Joe Biden is living to the promise of diversifying his administration as much as possible. The President-elect has tapped Adewale “Wally” Adeyemo, a Nigerian-born attorney and former senior international economic adviser during the Obama administration to serve as deputy Treasury secretary.
The Treasury is expected to be headed by former Federal Reserve Chair Janet Yellen.
Mr. Adeyemo’s life journey mirrors the immigrant’s dreams in the United States. It is a story of hard work, inspiration, and strict family values that came together 25 years ago.
A graduate of the University of California, Berkeley, where he received his bachelor’s degree and the Yale University Law school, where he was the student–body president, the desire for public service developed in 2009 when Mr. Adeyemo joined the Treasury Department after law school, working alongside policymakers charged with coordinating the international response to the global recession.
In 2010, he was seconded to the team charged to implement a part of the Wall Street Reform and Consumer Protection Act, where he worked under Senator Elizabeth Warren as the first Chief of Staff of the Consumer Financial Protection Bureau.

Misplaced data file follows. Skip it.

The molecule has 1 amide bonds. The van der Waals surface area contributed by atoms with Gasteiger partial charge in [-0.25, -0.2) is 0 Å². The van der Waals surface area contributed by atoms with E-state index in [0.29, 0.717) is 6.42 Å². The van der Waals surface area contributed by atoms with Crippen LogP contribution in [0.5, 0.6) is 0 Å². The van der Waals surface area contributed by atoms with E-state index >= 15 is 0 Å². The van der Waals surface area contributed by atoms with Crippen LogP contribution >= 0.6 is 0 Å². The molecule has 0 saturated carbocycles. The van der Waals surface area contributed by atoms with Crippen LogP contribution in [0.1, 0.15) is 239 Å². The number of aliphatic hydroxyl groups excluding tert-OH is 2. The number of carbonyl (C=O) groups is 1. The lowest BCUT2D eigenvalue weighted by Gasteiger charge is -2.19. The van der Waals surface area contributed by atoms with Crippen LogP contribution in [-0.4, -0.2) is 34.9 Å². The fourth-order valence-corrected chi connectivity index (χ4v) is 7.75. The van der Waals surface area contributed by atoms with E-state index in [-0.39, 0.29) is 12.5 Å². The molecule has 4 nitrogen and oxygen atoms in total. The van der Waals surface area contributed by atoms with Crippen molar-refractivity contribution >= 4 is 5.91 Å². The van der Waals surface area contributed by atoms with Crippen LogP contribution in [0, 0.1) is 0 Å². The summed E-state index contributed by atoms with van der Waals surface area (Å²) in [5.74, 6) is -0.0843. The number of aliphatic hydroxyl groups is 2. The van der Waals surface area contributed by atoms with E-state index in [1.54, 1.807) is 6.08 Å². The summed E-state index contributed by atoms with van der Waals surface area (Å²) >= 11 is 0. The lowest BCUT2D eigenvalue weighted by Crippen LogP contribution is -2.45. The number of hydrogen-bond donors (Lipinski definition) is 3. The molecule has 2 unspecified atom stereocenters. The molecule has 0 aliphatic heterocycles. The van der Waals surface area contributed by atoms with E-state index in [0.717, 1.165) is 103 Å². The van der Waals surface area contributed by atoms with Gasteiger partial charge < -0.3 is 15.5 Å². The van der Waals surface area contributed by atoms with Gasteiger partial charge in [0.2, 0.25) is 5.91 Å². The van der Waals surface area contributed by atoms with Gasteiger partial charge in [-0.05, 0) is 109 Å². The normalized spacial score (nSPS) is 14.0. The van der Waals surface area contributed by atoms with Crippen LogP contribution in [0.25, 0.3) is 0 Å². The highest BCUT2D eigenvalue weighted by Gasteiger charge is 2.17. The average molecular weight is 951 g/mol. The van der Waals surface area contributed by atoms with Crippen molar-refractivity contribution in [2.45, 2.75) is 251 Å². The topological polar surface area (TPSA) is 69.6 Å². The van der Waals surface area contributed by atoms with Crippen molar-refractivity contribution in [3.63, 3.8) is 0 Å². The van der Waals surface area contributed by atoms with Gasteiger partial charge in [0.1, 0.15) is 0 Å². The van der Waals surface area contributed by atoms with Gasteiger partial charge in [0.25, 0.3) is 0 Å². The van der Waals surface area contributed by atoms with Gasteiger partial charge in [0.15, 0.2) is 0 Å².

As the Deputy Secretary of the Treasury in the US government, he will be advising and assisting the Secretary of Treasury in the supervision and direction of the powerful Department of Treasury and its activities and succeeds the Secretary in her absence, sickness, or unavailability.
Equally, The Deputy Secretary plays a primary role in the formulation and execution of Treasury policies and programs in all aspects of the department’s activities.
In addition, the Deputy Secretary is the only official other than the secretary who can sign a Treasury Order-a document that delegates authority residing in the Secretary or Deputy Secretary to another Treasury official, establishes Treasury policy, and establishes the reporting relationships and supervision of officials.
In a previous interview, he listed Mandela as his main inspiration.
“I could feel the hope Mandela inspired not only in South Africans but also in my father. Watching Nelson Mandela go from prisoner to president and start the process of bringing together a country was more than inspirational, it motivated me to imagine how I could use public service to improve the world around me” the younger Adeyemo told the U.S. Senate Committee On Banking, Housing, And Urban Affairs confirmation hearings for the position of Assistant Secretary for International Markets and Development.